Jack made his first paleontological discoveries close to home. When he was a child, his favorite way to find fossils was exploring his driveway in Alma, Michigan, where he found bits of invertebrates, corals, and shells, and he became captivated. While in the eighth grade, Jack began work on a book, Fossil Hunting in the Great Lakes State: An Amateur’s Guide to Fossil Hunting in Michigan. He completed and self-published the book when he was 16.
While still in high school, Jack reached out to Dr. Lauren Sallan, a paleobiologist researcher at the University of Michigan, who invited him to join her in a research project on fish fossils. Their first project together compared fossil fishes in Michigan from the Devonian period with those found in Ohio and New York. Since the Midwest was covered by shallow tropical seawater three hundred and fifty million years ago, there is a vast array of now-fossilized sea life.
While working on this project, Dr. Sallan accepted a position at Penn and encouraged Jack to apply during his senior year. Choosing to come to Penn in large part to continue working with Dr. Sallan, Jack decided to major in Earth Science with a concentration in Paleobiology.
Since arriving in Philadelphia, Jack has embarked on other research projects with Dr. Sallan while still remaining focused on prehistoric fish. As a Benjamin Franklin Scholar, he has researched an ancient long-nosed fish species called Tanyrhinichthys. This species was originally believed to be a sleek-bodied ambush predator, however, more recently discovered fossils suggest that it may have actually been a slow-swimming bottom feeder. Jack presented his findings in a talk before an international gathering of fish paleontologists in Chęciny, Poland, where he was the only undergraduate in attendance.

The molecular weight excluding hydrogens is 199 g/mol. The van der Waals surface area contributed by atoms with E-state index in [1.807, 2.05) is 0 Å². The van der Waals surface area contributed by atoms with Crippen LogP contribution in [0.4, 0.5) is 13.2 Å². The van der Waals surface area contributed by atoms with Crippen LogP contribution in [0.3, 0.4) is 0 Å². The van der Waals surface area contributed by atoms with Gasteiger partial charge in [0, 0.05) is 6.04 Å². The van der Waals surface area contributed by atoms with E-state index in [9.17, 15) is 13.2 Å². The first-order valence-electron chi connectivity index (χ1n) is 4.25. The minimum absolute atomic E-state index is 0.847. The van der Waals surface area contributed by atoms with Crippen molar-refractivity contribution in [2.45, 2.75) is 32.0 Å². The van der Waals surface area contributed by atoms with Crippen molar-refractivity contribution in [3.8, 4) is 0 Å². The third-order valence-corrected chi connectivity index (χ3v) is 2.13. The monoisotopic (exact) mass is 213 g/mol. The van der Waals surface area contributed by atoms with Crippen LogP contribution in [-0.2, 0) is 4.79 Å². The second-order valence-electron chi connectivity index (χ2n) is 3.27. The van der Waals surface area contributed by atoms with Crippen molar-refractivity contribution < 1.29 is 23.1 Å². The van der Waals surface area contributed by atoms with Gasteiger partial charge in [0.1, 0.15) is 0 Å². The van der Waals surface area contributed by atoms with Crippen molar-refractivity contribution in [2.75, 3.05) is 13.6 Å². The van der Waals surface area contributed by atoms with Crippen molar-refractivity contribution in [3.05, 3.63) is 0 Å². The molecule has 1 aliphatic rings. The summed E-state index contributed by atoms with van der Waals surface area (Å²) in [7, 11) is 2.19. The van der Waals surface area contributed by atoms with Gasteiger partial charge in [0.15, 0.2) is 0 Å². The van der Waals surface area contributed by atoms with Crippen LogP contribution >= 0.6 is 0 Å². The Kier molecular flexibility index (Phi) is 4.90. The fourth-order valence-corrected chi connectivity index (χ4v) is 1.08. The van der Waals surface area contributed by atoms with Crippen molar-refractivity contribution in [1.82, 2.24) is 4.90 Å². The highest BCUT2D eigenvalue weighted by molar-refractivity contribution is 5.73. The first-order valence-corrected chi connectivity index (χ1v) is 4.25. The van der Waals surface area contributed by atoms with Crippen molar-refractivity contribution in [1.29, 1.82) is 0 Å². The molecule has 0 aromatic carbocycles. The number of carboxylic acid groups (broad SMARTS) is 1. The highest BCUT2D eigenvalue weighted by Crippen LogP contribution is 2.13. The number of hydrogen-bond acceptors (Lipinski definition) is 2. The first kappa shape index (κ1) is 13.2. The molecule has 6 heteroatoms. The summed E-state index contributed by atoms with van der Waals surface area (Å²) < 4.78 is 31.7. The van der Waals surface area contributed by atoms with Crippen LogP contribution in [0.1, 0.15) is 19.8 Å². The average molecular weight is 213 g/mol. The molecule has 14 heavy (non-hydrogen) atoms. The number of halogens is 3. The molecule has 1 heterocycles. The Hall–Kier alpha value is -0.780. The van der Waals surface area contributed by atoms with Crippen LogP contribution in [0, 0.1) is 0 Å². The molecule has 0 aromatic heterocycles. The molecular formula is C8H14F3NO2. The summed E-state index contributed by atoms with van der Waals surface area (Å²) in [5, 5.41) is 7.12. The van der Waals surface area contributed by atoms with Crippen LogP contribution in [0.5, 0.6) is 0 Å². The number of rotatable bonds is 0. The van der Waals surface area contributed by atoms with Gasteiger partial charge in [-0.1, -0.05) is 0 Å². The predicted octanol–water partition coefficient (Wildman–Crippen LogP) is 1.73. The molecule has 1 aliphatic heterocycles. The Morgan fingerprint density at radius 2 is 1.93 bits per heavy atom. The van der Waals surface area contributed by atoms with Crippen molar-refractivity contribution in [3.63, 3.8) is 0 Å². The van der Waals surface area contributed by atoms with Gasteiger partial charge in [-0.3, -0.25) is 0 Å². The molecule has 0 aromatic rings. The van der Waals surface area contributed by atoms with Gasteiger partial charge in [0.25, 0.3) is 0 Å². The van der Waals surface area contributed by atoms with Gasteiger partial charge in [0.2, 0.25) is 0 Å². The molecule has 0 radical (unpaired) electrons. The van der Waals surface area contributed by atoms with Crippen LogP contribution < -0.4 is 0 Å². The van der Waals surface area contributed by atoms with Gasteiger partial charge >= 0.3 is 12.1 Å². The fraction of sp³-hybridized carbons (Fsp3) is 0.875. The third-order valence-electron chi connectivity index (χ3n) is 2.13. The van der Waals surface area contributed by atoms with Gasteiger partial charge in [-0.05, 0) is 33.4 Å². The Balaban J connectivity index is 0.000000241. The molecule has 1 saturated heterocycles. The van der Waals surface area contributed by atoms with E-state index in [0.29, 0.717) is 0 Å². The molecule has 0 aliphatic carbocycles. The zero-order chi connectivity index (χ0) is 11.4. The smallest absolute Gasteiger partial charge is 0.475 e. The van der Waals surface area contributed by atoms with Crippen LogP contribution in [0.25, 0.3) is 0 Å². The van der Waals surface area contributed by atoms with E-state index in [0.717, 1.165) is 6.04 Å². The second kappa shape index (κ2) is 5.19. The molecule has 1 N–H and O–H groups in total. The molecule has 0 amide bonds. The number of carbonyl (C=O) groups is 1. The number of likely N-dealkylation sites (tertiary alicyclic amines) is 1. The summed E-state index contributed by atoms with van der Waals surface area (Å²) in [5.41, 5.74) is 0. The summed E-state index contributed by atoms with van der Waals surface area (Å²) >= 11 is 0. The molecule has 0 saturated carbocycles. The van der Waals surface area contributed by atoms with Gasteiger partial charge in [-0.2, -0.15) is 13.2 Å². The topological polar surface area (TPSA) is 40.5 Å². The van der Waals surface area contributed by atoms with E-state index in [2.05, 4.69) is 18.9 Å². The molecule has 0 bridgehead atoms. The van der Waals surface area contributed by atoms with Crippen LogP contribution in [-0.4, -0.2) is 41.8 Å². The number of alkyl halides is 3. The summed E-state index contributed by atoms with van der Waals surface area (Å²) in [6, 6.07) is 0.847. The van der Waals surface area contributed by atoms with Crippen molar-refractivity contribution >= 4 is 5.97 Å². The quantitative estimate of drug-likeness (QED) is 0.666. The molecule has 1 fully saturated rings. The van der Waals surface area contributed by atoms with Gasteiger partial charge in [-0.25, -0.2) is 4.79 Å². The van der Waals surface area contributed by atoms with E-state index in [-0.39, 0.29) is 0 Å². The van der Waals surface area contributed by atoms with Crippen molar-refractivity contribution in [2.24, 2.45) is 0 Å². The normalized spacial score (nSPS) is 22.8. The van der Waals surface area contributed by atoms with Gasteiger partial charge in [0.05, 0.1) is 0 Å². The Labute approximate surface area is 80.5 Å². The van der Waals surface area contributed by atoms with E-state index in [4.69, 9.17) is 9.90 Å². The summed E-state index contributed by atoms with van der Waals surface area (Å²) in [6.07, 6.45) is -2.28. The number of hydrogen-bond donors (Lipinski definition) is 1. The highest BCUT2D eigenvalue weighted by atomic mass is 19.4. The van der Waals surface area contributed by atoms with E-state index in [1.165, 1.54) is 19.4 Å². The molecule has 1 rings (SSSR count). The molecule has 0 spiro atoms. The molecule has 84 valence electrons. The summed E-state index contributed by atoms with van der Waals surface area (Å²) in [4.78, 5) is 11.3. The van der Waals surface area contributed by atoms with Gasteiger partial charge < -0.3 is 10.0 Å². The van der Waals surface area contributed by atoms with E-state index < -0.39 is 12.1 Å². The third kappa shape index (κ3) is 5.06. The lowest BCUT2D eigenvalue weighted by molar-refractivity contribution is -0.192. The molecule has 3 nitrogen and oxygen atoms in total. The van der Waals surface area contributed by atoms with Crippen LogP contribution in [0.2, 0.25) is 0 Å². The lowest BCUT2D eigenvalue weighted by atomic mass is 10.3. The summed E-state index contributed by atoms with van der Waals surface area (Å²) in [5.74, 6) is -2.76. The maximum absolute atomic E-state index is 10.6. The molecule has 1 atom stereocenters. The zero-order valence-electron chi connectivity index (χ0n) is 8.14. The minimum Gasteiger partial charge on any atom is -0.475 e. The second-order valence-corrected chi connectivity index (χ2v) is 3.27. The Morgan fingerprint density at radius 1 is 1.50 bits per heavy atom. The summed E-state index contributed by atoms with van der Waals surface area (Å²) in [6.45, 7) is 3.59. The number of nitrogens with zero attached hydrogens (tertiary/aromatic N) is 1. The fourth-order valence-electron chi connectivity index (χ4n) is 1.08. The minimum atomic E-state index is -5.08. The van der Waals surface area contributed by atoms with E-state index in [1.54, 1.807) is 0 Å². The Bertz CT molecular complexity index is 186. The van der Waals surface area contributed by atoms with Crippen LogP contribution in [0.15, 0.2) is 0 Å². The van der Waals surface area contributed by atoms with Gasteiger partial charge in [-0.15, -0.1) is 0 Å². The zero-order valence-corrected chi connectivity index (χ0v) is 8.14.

Jack has received a research grant from the Paleontological Society and has twice been chosen to serve as a Paleontological Society Student Ambassador at the Geological Society of America conference. His notable research experience is proof that he’s found his chosen field. And Penn is the perfect place for him to create a unique path to pursue his passions.
Penn is one of the nation's top research universities, not only generating important new knowledge in the fields of medicine, technology, business, science, and beyond, but applying this knowledge to improve the lives of individuals and communities at home and around the world.
On campus, Jack is a member of Men Against Rape & Sexual Assault (MARS), a men's group that uses peer-education to combat sexual violence. MARS presents a program titled: Build a safer community: Be an active bystander to all male student groups on and off campus.
Jack was fortunate to connect with his mentor, Dr. Lauren Sallan early in his life. Before beginning her time at Penn as the Martin Meyerson Assistant Professor in Interdisciplinary Studies, Dr. Sallan worked with Jack while he was still in high school. Her interests, which include how global events, environmental change, and ecological interactions affect long-term evolution in early vertebrates, ray-finned fishes, and marine ecosystems, have inspired Jack to pursue his own career in research and pedagogy.